The Meaning Of The Name Agap

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The Meaning Of The Name Agap
The Meaning Of The Name Agap

Video: The Meaning Of The Name Agap

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The short form of the name Agap. Agapey, Agapka, Gapa, Aga, Agania, Ganya, Agasha, Gasha.

Synonyms for the name Agap. Agapius, Agapit, Agathon, Agat, Agato, Agapios, Agapie, Agapey, Agatsio.

The origin of the name Agap. The name Agap is Orthodox, Catholic, Greek.

The name Agap is most often considered a short form of the names Agapius, Agapit, Agathon. The names Agap, Agapius and the female name Agapia have a common origin - from the Greek "agape" meaning "love". The female names Agapia, Agafya and Agatha come from a related word, therefore they are considered both related names of Agapu and the female version of this male name.

There is also an option that Agap is the folk form of the name Agapius. The name Agap is both a short form of the name Agapius and a related name for Agapit and Agapius. Diminutive-affectionate references to Agap - Agapey, Agapka, Gapa, Aga, Agania, Ganya, Agasha, Gasha.

In foreign languages, there are analogues of the name Agap - Agato in Italy, Agapios in Greece, Agapi in Bulgaria, Agapius in Ukraine, Agapie in Serbia.

Several martyrs and monks with the name Agapius are mentioned in the Orthodox and Catholic calendar. For the name Agap, the name day of Agapia will be indicated, for the name Agapit - the name day of Agapit, for Agathon - the name day of Agapit.

Agap is a strong personality, deeply believes in man and altruism. Agap has strong sensitivity combined with remarkable intuition. High feelings push him to act to make the world a better place, to fight for rights and help the disadvantaged.

Agap does not perceive everything as it was said. He has his own way of thinking, his inspiration and enlightenment can appear in the field of knowledge through creativity. Agap has limitless imagination and intuition above average. He also has an innate sense of seeing hidden meaning.

Agap is hypersensitive, and also dependent, suggestible, able to sacrifice himself. Possesses a passionate temperament. Agap can either take the temptation to take the situation into his own hands if he feels the strength to manage the situation, or he will wait for the protection and help of his environment, mother and women.

As a child, Agap is charming and sweet, wants to please everyone, especially susceptible to the family atmosphere. If an imbalance appears in the family or disagreements arise, then it is lost. He transfers all his experiences into himself, into his thoughts, into his dreams. In his upbringing, his independence, autonomy should be encouraged, giving him responsibilities, but, nevertheless, respecting the recklessness of youth.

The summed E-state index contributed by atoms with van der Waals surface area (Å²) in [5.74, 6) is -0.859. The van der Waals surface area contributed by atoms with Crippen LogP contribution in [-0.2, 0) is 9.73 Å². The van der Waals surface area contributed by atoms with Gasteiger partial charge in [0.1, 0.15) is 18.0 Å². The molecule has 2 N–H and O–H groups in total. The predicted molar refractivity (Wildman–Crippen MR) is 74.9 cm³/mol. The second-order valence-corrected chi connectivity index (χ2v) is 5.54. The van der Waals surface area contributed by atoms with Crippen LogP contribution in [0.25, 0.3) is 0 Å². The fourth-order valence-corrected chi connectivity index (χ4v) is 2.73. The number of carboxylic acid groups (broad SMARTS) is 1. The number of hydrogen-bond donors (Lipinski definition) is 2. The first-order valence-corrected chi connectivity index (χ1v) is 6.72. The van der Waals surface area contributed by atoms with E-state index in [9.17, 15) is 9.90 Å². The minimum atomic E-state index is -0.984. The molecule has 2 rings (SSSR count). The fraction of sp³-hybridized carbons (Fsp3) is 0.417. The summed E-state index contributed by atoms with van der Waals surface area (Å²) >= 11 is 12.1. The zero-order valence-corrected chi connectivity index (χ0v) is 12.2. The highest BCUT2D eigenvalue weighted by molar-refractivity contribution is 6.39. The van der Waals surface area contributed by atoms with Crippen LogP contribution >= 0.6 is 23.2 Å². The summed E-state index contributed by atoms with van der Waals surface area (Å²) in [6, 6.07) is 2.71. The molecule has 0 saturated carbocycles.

Agap will seek the ideal. The inner strength that animates him, awakens in him an interest in social and humanitarian movements, spiritual science. Care must be taken that he does not become too systematic or fanatic.

Agap loves listening to music. In love, Agap is an idealist who places his beloved on a pedestal, risking disappointment. Agap chooses a profession for himself, most often, social or artistic (teacher, psychologist, sociologist, artist, musician, astrologer, calliographer).

Agap's birthday

Agap celebrates name days on January 24, February 6, March 14, March 24, March 28, April 29, June 1, August 4, August 19, August 21, September 1, September 3, September 10, October 3, November 2, November 16, November 20, December 5, December 16.

Famous people named Agap

Agapius son of Constantine ((died 941/942) in Arabicized form - Mahbub ibn Qustantin al-Manbidzhi or Agapiy Manbidzhsky; Arab Christian historian of the X century, known for his work "Kitab al-`unwan" ("Book of titles"). He was Melkite bishop in Manbij (Hierapolis) Contemporary of the historian Eutychios of Alexandria. His story begins from the foundation of the world and continues to modern events. Description of the Arab period is preserved in only one manuscript and ends in the second year of Caliph Al-Mahdi (160 A.H. = 776/777 AD). For the early history of Christianity, Agapius did not critically use apocrypha and legends. For subsequent events he uses Syrian sources. He also used a list of Eastern metropolitans, short excerpts from Eusebius of Caesarea's "Church History", unknown fragments from the work of Papias of Hierapolis,the lost history of Bardesan. Many of his sources remain unknown.)

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